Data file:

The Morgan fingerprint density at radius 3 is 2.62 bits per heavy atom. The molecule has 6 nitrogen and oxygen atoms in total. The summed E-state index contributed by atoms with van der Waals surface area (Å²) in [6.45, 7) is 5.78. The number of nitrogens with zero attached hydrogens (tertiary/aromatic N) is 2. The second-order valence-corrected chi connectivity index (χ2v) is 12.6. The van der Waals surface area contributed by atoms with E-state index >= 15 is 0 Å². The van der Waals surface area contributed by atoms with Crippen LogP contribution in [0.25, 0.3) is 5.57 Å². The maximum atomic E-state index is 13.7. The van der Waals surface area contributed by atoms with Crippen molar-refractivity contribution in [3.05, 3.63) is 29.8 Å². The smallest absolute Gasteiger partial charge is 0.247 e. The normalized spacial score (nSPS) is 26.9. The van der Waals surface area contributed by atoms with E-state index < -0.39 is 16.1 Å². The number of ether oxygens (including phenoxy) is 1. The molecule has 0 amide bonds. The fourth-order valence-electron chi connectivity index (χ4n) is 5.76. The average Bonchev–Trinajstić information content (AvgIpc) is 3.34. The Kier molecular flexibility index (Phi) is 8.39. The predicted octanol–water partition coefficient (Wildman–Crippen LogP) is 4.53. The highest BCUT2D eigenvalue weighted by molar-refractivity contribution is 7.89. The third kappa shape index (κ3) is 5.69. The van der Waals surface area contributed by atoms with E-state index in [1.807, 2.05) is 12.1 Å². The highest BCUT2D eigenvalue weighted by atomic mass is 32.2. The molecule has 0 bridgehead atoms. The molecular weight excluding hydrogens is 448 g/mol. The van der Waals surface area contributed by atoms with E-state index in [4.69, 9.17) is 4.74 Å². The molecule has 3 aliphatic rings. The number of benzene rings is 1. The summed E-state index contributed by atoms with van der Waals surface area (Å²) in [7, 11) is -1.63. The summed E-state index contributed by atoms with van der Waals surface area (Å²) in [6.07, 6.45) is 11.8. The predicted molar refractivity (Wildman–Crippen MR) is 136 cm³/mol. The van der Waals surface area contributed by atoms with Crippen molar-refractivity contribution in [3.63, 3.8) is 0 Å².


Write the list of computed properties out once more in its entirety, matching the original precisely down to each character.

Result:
The Morgan fingerprint density at radius 3 is 2.62 bits per heavy atom. The molecule has 6 nitrogen and oxygen atoms in total. The summed E-state index contributed by atoms with van der Waals surface area (Å²) in [6.45, 7) is 5.78. The number of nitrogens with zero attached hydrogens (tertiary/aromatic N) is 2. The second-order valence-corrected chi connectivity index (χ2v) is 12.6. The van der Waals surface area contributed by atoms with E-state index >= 15 is 0 Å². The van der Waals surface area contributed by atoms with Crippen LogP contribution in [0.25, 0.3) is 5.57 Å². The maximum atomic E-state index is 13.7. The van der Waals surface area contributed by atoms with Crippen molar-refractivity contribution in [3.05, 3.63) is 29.8 Å². The smallest absolute Gasteiger partial charge is 0.247 e. The normalized spacial score (nSPS) is 26.9. The van der Waals surface area contributed by atoms with E-state index < -0.39 is 16.1 Å². The number of ether oxygens (including phenoxy) is 1. The molecule has 0 amide bonds. The fourth-order valence-electron chi connectivity index (χ4n) is 5.76. The average Bonchev–Trinajstić information content (AvgIpc) is 3.34. The Kier molecular flexibility index (Phi) is 8.39. The predicted octanol–water partition coefficient (Wildman–Crippen LogP) is 4.53. The highest BCUT2D eigenvalue weighted by molar-refractivity contribution is 7.89. The third kappa shape index (κ3) is 5.69. The van der Waals surface area contributed by atoms with E-state index in [1.807, 2.05) is 12.1 Å². The highest BCUT2D eigenvalue weighted by atomic mass is 32.2. The molecule has 0 bridgehead atoms. The molecular weight excluding hydrogens is 448 g/mol. The van der Waals surface area contributed by atoms with E-state index in [4.69, 9.17) is 4.74 Å². The molecule has 3 aliphatic rings. The number of benzene rings is 1. The summed E-state index contributed by atoms with van der Waals surface area (Å²) in [7, 11) is -1.63. The summed E-state index contributed by atoms with van der Waals surface area (Å²) in [6.07, 6.45) is 11.8. The predicted molar refractivity (Wildman–Crippen MR) is 136 cm³/mol. The van der Waals surface area contributed by atoms with Crippen molar-refractivity contribution in [3.63, 3.8) is 0 Å².